Academic journal article The Hastings Center Report

Euthanasia and the Future of Medicine

Academic journal article The Hastings Center Report

Euthanasia and the Future of Medicine

Article excerpt

Euthanasia and the Future of Medicine

Between 1920 and 1935, the most humane and scientifically advanced medical community the world had ever known underwent a radical moral devolution that led to the medical killing of two hundred thousand psychiatric and chronic patients and, later, to physician cooperation with the broader program of social extermination conducted under Nazi auspices. How did it happen? And is the moral implosion of Weimar medicine relevant in any way to the evaluation of contemporary trends in America or Holland?

These were the leading themes of the International Conference on Euthanasia and the Future of Medicine held October 24-25 at Clark University in Worcester, MA. Organized by Patrick Derr, chair of Clark's philosophy department, and attended by more than three hundred physicians, attorneys, academics, and clergy from North America and Europe, the conference heard papers by two dozen speakers including C. Everett Koop, Ralph McInerny, Fred Rosner, Mark Siegler, Arthur Dyck, Milton Heifetz, and Moshe Tendler. Sessions were good humored but often intense.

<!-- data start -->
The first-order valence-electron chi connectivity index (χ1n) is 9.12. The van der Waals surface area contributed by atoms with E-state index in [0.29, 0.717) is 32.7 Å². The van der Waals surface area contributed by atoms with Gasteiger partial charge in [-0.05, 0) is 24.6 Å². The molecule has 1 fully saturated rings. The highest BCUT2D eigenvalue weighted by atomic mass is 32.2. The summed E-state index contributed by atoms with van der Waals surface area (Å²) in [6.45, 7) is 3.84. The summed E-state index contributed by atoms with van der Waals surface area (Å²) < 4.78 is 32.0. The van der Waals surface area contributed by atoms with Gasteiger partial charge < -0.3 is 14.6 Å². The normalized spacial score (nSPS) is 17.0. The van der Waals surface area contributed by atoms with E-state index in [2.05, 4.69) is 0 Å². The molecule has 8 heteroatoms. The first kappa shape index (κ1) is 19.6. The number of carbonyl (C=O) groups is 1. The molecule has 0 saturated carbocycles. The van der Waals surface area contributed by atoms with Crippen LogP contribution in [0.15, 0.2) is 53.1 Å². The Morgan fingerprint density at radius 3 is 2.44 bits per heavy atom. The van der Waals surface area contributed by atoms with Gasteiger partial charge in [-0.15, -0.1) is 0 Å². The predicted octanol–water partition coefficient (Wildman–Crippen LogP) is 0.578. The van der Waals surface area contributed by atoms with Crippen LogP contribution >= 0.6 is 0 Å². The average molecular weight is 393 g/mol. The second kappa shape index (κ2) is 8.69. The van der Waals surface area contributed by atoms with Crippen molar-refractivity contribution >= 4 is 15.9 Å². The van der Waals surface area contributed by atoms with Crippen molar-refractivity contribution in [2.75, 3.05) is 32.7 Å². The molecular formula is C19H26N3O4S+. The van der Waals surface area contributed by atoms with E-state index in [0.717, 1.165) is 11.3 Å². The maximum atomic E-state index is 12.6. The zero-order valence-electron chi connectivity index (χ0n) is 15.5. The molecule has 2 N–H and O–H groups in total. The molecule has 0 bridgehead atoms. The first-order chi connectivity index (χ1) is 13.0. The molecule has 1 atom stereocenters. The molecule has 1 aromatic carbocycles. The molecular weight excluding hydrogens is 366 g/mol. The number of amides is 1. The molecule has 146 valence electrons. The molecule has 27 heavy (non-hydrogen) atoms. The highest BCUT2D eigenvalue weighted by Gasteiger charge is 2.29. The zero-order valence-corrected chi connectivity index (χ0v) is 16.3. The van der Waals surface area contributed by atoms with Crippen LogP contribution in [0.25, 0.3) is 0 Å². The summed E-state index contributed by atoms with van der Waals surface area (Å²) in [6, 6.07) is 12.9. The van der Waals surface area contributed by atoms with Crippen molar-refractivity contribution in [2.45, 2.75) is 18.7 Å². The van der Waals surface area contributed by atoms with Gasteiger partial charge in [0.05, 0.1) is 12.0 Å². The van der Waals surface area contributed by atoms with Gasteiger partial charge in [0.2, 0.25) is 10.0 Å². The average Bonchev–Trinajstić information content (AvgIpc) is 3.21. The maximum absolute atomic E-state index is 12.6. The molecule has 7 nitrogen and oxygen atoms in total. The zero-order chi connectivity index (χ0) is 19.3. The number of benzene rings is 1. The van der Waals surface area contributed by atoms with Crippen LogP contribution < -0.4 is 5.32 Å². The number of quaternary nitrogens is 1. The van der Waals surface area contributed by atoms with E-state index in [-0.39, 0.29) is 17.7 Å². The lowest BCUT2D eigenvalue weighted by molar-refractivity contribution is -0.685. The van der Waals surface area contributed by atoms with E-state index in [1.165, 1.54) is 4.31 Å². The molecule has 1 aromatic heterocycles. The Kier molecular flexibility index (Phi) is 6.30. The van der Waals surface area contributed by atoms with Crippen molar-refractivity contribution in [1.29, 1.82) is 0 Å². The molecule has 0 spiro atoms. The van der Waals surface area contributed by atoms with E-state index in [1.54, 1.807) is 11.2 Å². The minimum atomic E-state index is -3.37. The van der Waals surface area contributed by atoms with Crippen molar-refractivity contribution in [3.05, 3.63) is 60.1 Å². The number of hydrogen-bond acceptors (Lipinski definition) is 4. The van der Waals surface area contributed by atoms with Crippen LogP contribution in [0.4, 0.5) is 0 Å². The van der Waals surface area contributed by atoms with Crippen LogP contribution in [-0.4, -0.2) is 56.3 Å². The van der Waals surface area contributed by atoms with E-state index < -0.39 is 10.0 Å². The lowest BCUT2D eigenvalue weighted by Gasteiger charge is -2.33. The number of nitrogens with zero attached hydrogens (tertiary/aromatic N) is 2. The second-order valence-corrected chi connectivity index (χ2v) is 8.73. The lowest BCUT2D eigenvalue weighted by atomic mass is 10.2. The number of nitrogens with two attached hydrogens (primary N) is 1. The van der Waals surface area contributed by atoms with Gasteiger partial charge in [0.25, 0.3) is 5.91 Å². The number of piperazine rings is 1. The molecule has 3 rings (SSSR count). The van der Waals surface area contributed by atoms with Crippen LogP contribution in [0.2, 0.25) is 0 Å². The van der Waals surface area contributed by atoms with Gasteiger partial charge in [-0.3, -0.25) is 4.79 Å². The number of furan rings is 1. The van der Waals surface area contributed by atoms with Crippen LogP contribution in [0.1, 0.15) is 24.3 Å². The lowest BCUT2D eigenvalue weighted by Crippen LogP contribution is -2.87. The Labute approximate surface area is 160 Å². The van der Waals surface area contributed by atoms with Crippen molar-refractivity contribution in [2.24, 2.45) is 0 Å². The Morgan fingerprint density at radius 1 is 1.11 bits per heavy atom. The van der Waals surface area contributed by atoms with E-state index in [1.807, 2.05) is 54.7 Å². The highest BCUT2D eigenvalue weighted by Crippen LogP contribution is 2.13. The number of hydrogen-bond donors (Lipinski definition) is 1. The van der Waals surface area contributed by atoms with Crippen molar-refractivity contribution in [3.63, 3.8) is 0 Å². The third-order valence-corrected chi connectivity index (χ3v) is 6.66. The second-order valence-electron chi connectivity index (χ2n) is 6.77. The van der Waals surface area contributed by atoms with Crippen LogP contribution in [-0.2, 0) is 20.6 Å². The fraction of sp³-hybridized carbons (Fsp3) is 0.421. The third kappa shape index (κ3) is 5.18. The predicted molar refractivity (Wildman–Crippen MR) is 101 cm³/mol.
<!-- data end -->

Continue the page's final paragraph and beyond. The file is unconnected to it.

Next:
A recurring theme in many of the presentations was the influence of the 1920 German monograph (The Release of the Destruction of Life Unworthy to be Lived) by Prof. Dr. of Law and Philosophy Karl Binding and Prof. Dr. of Medicine Alfred Hoche. The first complete translation of this work was recently finished by Clark professor Walter Wright. In his own paper, Wright traced the intellectual origins of German medical killing back through such works as Aldred Jost's Das Recht auf den Tod (The Right to Die), arguing that the foundations of medical killing were very different than those of Nazi ideology.

Several speakers lamented the fact that, prior to Robert Lifton's The Nazi Doctors, there was little research on Weimar medicine. An important paper that should contribute to our understanding of the beginnings of medical killing in Germany was presented by Dr. …

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